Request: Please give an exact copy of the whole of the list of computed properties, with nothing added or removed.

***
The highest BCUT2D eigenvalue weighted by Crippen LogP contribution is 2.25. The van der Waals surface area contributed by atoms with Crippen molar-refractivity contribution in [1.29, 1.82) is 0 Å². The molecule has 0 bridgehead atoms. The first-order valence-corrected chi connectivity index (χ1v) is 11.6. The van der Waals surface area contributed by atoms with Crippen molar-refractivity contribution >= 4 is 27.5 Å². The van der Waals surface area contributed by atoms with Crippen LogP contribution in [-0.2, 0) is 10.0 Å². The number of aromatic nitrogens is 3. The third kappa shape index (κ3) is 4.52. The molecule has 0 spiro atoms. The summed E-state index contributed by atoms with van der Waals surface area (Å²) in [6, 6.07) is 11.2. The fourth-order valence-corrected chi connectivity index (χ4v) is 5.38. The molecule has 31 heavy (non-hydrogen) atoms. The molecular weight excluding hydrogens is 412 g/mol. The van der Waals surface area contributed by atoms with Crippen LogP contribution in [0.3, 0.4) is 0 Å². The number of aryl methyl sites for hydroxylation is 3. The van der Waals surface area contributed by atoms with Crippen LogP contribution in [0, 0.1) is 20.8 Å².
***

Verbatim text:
The highest BCUT2D eigenvalue weighted by Crippen LogP contribution is 2.25. The van der Waals surface area contributed by atoms with Crippen molar-refractivity contribution in [1.29, 1.82) is 0 Å². The molecule has 0 bridgehead atoms. The first-order valence-corrected chi connectivity index (χ1v) is 11.6. The van der Waals surface area contributed by atoms with Crippen molar-refractivity contribution >= 4 is 27.5 Å². The van der Waals surface area contributed by atoms with Crippen LogP contribution in [-0.2, 0) is 10.0 Å². The number of aromatic nitrogens is 3. The third kappa shape index (κ3) is 4.52. The molecule has 0 spiro atoms. The summed E-state index contributed by atoms with van der Waals surface area (Å²) in [6, 6.07) is 11.2. The fourth-order valence-corrected chi connectivity index (χ4v) is 5.38. The molecule has 31 heavy (non-hydrogen) atoms. The molecular weight excluding hydrogens is 412 g/mol. The van der Waals surface area contributed by atoms with Crippen LogP contribution in [0.3, 0.4) is 0 Å². The number of aryl methyl sites for hydroxylation is 3. The van der Waals surface area contributed by atoms with Crippen LogP contribution in [0, 0.1) is 20.8 Å².